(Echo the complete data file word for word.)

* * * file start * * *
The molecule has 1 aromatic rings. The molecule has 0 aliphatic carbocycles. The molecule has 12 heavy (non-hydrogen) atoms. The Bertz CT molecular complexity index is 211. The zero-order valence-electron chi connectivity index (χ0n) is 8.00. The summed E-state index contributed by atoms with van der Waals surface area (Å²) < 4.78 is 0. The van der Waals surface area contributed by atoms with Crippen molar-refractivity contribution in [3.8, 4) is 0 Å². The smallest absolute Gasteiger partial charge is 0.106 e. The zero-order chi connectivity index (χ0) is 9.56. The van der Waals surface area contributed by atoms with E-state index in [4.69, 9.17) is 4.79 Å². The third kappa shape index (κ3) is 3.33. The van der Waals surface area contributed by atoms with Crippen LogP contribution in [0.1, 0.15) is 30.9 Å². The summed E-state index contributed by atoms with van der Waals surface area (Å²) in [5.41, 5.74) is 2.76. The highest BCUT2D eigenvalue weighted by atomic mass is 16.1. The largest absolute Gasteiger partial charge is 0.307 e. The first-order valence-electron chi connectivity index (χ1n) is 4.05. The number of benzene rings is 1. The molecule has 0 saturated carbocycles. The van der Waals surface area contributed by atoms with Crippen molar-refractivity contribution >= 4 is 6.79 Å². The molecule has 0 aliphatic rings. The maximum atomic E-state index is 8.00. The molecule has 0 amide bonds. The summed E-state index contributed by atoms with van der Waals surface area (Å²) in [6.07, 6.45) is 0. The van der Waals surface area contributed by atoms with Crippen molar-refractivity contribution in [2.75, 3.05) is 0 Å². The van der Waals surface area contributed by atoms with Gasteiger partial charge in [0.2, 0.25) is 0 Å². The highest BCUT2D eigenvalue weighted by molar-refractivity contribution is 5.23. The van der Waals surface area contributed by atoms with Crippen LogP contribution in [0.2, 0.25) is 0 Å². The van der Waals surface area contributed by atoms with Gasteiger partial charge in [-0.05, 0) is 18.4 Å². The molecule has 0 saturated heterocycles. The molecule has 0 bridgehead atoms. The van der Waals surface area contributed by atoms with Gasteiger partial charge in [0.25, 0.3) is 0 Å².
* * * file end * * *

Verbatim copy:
The molecule has 1 aromatic rings. The molecule has 0 aliphatic carbocycles. The molecule has 12 heavy (non-hydrogen) atoms. The Bertz CT molecular complexity index is 211. The zero-order valence-electron chi connectivity index (χ0n) is 8.00. The summed E-state index contributed by atoms with van der Waals surface area (Å²) < 4.78 is 0. The van der Waals surface area contributed by atoms with Crippen molar-refractivity contribution in [3.8, 4) is 0 Å². The smallest absolute Gasteiger partial charge is 0.106 e. The zero-order chi connectivity index (χ0) is 9.56. The van der Waals surface area contributed by atoms with E-state index in [4.69, 9.17) is 4.79 Å². The third kappa shape index (κ3) is 3.33. The van der Waals surface area contributed by atoms with Crippen LogP contribution in [0.1, 0.15) is 30.9 Å². The summed E-state index contributed by atoms with van der Waals surface area (Å²) in [5.41, 5.74) is 2.76. The highest BCUT2D eigenvalue weighted by atomic mass is 16.1. The largest absolute Gasteiger partial charge is 0.307 e. The first-order valence-electron chi connectivity index (χ1n) is 4.05. The number of benzene rings is 1. The molecule has 0 saturated carbocycles. The van der Waals surface area contributed by atoms with Crippen molar-refractivity contribution >= 4 is 6.79 Å². The molecule has 0 aliphatic rings. The maximum atomic E-state index is 8.00. The molecule has 0 amide bonds. The summed E-state index contributed by atoms with van der Waals surface area (Å²) in [6.07, 6.45) is 0. The van der Waals surface area contributed by atoms with Crippen molar-refractivity contribution in [2.75, 3.05) is 0 Å². The van der Waals surface area contributed by atoms with Gasteiger partial charge in [0.2, 0.25) is 0 Å². The highest BCUT2D eigenvalue weighted by molar-refractivity contribution is 5.23. The van der Waals surface area contributed by atoms with Crippen LogP contribution in [0.2, 0.25) is 0 Å². The van der Waals surface area contributed by atoms with Gasteiger partial charge in [-0.05, 0) is 18.4 Å². The molecule has 0 saturated heterocycles. The molecule has 0 bridgehead atoms. The van der Waals surface area contributed by atoms with Gasteiger partial charge in [0.25, 0.3) is 0 Å².